4 Functional Tests To Predict Life Expectancy
The first is an upper body posture and flexibility test which you can do against a wall. Stand with your back leaning on the wall, your feet slightly away from the wall. Next, raise your hands up so that your upper arm is parallel to the floor. Keep your elbows bent as if you were waving “hi”. See if you can have your elbows and hands touch the wall. Also, keep your eyes looking straight ahead.
The goal is to see if you can have your whole body from your waist, back, head, shoulders, elbows and hands touching the wall. Think of a “snow angel”. For some of us, it may be hard for you to have your hands and head touching the wall due to poor posture or stiffness especially in your upper back. Postural stress can come from:
- Doing arts and crafts such as sewing or crochet
- Playing video games
- Using your phone or tablet
- Washing the dishes
- Working on your computer or laptop
Poor posture can affect your breathing, muscle strength and increase your risk of falling
2. Grip Strength
Using a device called a hand dynamometer, your hand grip strength is measured and compared against normal ranges. Your scores can be compared with benchmarks scores based on your age, gender and the hand being tested.
Your grip strength gives you an idea of how well your neck, upper back and shoulders are working. In order for you to have a strong grip all these areas need to be healthy and working properly.
If you have an injury or pain in your neck, shoulder, elbow, wrist or hand, any of these can lead to weaker grip strength. If your grip is weak this can mean having a harder time opening jars or carrying groceries. A strong grip has been linked to less muscle weakness, fewer cardiovascular and lung issues as well as better blood pressure
3. Core Strength
The dreaded plank! This is done in a position similar to a push-up, except that you will be on your toes and forearms as opposed to on your hands. Keep the rest of your body straight, avoiding angling your hips upwards. Stay in this position for as long as you can and your time is then compared to recommended ranges, based on your age. Remember to breathe!
If you notice any pain, stop and that will be your score. Good core strength is needed to perform well in the plank test. With a strong core, you will have better balance, be better able to do most physical tasks and lowers your chances of getting injuries
It starts from your core
Virtually any movement you do starts from your core. As your body prepares to, for example, lift up a cup of coffee, your core muscles will activate to stiffen your spine in anticipation of lifting up the cup. If you core muscles did not activate, then lifting anything would likely lead to you toppling over. Kind of like a counter-balance.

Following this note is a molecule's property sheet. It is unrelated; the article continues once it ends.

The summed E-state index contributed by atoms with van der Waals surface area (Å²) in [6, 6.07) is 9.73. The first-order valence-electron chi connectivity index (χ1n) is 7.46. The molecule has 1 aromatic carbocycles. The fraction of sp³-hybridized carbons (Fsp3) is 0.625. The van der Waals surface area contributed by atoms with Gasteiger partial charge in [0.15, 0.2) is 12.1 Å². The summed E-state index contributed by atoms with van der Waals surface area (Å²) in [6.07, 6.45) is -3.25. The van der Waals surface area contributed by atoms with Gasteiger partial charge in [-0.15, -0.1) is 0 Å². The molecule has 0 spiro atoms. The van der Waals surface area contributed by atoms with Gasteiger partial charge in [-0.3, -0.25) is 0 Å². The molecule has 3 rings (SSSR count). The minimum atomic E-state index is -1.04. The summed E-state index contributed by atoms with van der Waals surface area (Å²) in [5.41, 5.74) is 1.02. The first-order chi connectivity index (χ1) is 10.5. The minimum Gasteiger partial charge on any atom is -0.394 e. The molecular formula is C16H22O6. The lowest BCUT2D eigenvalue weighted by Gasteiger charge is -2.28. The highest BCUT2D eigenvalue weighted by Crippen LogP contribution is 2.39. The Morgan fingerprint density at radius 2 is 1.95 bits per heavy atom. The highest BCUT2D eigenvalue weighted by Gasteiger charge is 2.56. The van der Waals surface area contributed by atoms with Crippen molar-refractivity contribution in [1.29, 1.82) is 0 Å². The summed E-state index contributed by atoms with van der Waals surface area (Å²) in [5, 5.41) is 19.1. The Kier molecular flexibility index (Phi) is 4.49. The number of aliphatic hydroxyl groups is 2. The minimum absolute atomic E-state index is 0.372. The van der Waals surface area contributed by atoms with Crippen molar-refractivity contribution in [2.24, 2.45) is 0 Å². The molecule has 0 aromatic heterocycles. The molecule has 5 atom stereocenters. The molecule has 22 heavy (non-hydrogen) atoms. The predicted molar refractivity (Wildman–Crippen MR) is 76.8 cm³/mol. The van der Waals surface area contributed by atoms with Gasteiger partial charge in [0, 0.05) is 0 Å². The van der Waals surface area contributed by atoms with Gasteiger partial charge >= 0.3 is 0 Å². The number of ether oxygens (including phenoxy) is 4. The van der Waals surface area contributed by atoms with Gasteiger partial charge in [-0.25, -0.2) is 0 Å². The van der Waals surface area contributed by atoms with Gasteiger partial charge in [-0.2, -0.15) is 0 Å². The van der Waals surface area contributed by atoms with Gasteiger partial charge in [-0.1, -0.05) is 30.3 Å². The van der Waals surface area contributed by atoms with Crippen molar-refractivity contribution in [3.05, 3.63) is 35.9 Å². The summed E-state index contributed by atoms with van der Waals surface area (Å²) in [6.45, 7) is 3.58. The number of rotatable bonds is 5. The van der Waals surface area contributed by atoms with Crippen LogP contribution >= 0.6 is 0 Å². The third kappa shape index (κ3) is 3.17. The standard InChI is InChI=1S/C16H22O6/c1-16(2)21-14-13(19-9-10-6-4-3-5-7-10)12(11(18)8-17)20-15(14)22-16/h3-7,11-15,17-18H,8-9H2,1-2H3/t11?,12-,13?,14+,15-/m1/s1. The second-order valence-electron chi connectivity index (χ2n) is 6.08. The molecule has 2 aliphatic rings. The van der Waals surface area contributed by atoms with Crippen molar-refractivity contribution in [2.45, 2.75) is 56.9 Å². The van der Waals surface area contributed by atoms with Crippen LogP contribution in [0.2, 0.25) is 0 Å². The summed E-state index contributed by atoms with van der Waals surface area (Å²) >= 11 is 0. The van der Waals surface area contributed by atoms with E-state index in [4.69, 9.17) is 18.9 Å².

As an alternative, another way to test how strong your core muscles are is the pointer dog test. With this test, you will start on your hands and knees. You will first test your ability to lift and straight out one limb at a time and hold the position for 5 seconds, such as your left leg.
You would then progress to lifting an opposite arm and leg (for example, your left leg and right arm) to see if you can still hold the position for 5 seconds. Your ability to complete this test will give you an idea of how strong your core muscles are
A squat test will give you an idea of how flexible your hips are. Squat down as low as you can, trying to get your gluts to touch your feet. The angle formed at your knees is then measured.
The goal is to get at least 135o of knee bend. If you have limited flexibility in your hips, you may have more trouble going up and down stairs. You might also find it harder to pick things up off the ground and end up putting more strain on your lower back
Find Out How To Improve Your Test Results
Learn tips and suggestions on how to improve your functional test results and make going about your everyday life a lot easier. If pain or injury is limiting your ability to do these functional tests, see your chiropractor. They can help you figure out what is causing your pain and how to best get relief.
Frequently Asked Questions
Q: Can my chiropractor help me with my posture?
A: Your chiropractor has extensive training in assessing and helping you with your posture. They can help you improve areas of your spine and body that need more mobility or flexibility. You may be given specific postural exercises to stretch out stiff, tight muscles and strengthen ones that have become weaker. Your chiro can also give you tips and suggestions on how to set up your work area properly such as monitor positioning or how to adjust your chair
Q: Does strengthening my core help my posture?
A: Having a strong core help you have better posture. Healthy core muscles help you stand and sit straighter. They also help keep your body stabilized while moving and exercising. By having a strong core, you will also reduce the chances of you injuring your back.
Q: How do I strengthen my core muscles?
A: Core muscle exercises are different than your traditional “ab” exercises. Sit ups and crunches may help your abs but your core muscles respond better to exercises such as the plank, pointer dog and superman exercises. Other exercises include the clock and bow and arrow
Results will of course vary from person to person